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Chicago
Su_chang
Group Exhibition
Museum of Contemporary Photography
Columbia College Chicago, 600 S. Michigan Ave., Chicago, IL 60605
September 25, 2009 - December 23, 2009


Shanghai in Chicago
by Abraham Ritchie


 

 

 

 

For most of us, the artists working in China have only been accessible across the internet, magazines, or other media.  Fortunately, there’s been a subtle wave of exhibitions featuring Chinese art in Chicago this year, the most notable being the sculpture in Millennium Park and the large survey at the Chicago Cultural Center “The Big World: Recent Art from China.”  Joining these exhibitions is the Museum of Contemporary Photography’s (MoCP) survey of Shanghai artists, “Reversed Images: Representations of Shanghai and Its Contemporary Material Culture.”

Shanghai has grown into a city of approximately 18 million people, among one of the largest cities in the world.  If the construction boom in the U.S. was noticeable, in China and Shanghai it has been totally transforming, as neighborhoods are swallowed by massive high-rise developments. The overwhelming urban nature of Shanghai is addressed by almost all the artists in some way.

I’m most likely not going to get to China anytime soon (unfortunately), but I am extremely curious to know what it is like to be an artist in a country that is Communist, holds the most U.S. debt, is the most populous in the world, and the fastest growing economy.  The most interesting pieces in the exhibition were the ones in which the artists both addressed Shanghai as a city but went beyond its sheer urban-ness. Notable in this sense was the collaborative, five-channel video installation 40+4: Art is not enough! Not Enough! The Making of the Arts in Shanghai ’80-2008.  The interviewers asked forty questions to forty artists about artmaking issues, conducted over a twenty-year span. These questions ranged from general practice questions (“Have you ever been doubtful of you being an artist?”), to questions more specific to China, like the relationship between art and politics or art and morality.  The editing was made obvious through fast cuts between responses, indicating that a certain view was being shown but the conversation was still very engaging.  Hearing forty artists ruminate on the last twenty years of practice in China was fascinating and revealed diverse opinions and artistic approaches.  

Made on the literal other side of the world, disappointingly some of the work fell into familiar artistic devices. Olivo Barbieri’s Shanghai consists of multiple color images of a highway overpass.  I was immediately reminded of any number of highway overpass images, from the images of the famous East Los Angeles freeway interchange, to an image of a Chicago’s freeway shown last year in the Chicago Cultural Center exhibition  “Made in Chicago.”  Barbieri’s work is different in that the freeways have blue accent lights, but otherwise it blends into a host of freeway images.  Liu Gang’s Paper Dream series presents actual advertisements put up around construction sites to promote the new housing units.  These have momentary interest as they are from Shanghai yet closely resemble the advertisements of the U.S., but don’t go much deeper.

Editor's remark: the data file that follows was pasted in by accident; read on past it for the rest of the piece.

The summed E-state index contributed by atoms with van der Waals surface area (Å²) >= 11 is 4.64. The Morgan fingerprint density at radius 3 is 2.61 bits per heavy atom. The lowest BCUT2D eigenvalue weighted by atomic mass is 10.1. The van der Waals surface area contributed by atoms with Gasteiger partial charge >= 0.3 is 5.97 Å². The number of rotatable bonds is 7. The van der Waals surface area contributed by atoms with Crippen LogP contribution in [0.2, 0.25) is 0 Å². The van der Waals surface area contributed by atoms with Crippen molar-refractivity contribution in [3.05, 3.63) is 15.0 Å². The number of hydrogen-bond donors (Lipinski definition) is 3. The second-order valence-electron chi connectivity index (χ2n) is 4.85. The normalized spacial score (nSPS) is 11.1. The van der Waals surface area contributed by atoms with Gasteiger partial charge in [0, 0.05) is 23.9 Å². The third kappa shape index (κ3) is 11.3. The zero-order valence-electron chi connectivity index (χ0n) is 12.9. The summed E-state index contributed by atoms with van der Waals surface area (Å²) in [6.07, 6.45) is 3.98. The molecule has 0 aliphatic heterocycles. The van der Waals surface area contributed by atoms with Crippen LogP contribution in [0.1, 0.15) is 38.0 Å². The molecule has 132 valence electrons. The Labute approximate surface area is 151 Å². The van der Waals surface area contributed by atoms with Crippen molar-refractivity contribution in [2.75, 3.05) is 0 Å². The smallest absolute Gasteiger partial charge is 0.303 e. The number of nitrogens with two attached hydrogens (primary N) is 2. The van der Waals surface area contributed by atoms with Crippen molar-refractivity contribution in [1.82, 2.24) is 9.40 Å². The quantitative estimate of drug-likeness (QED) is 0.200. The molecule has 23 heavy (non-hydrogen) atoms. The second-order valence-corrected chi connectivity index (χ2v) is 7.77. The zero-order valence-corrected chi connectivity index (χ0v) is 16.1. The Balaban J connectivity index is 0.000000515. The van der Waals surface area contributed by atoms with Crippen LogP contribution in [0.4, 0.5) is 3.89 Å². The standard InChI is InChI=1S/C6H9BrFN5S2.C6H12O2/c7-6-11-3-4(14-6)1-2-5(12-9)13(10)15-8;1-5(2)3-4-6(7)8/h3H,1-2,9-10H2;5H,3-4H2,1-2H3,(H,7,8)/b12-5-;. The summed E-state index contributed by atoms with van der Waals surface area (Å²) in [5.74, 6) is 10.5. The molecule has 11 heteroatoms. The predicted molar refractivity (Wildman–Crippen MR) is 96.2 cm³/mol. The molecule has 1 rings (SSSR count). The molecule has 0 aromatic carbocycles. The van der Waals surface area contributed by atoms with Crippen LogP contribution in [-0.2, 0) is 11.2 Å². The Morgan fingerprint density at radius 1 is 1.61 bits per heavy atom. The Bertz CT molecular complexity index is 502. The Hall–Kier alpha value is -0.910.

Zhang Qing, 603 Football Field, 2006, 13 digital prints, Courtesy Shanghart, Shanghai

 

A standout in the exhibition was Zhang Qing’s 603 Football Field, a video installation presented with photographic c-prints of a soccer game (“football” to the rest of the world) held in a tiny Shanghai apartment.  Two teams of grown men plus one referee, actively negotiate a bed, desk, bookshelves, in an attempt to score a goal in the kitchen at one end or in the bathroom at the other.  The game is complete with uniforms, the ref, and a midfield line.  Initially this is hilarious, as the players boot the ball around the apartment, damaging things and knocking them over.  Humor allows anyone anywhere access to the piece, but there’s a deeper level beyond laughter.  The video monitors are installed like surveillance cameras, monitoring a private space.  The small space is funny at first, but it implies the loss of Shanghai’s green spaces, where the game should be properly played.  If these men are forced to play in an apartment, where do Shanghai’s children play?  Qing uses humor as an access to address more serious points.

The MoCP continues to pursue ambitious exhibitions, this time bringing Shanghai to Chicago.  Heavily focused on Shanghai as a physical city, “Reversed Images” presents a variety of artistic practices, some of which work better than others.  The most interesting take a critical approach that doesn’t necessarily sacrifice aesthetics.

--Abraham Ritchie



Posted by Abraham Ritchie on 11/30/09

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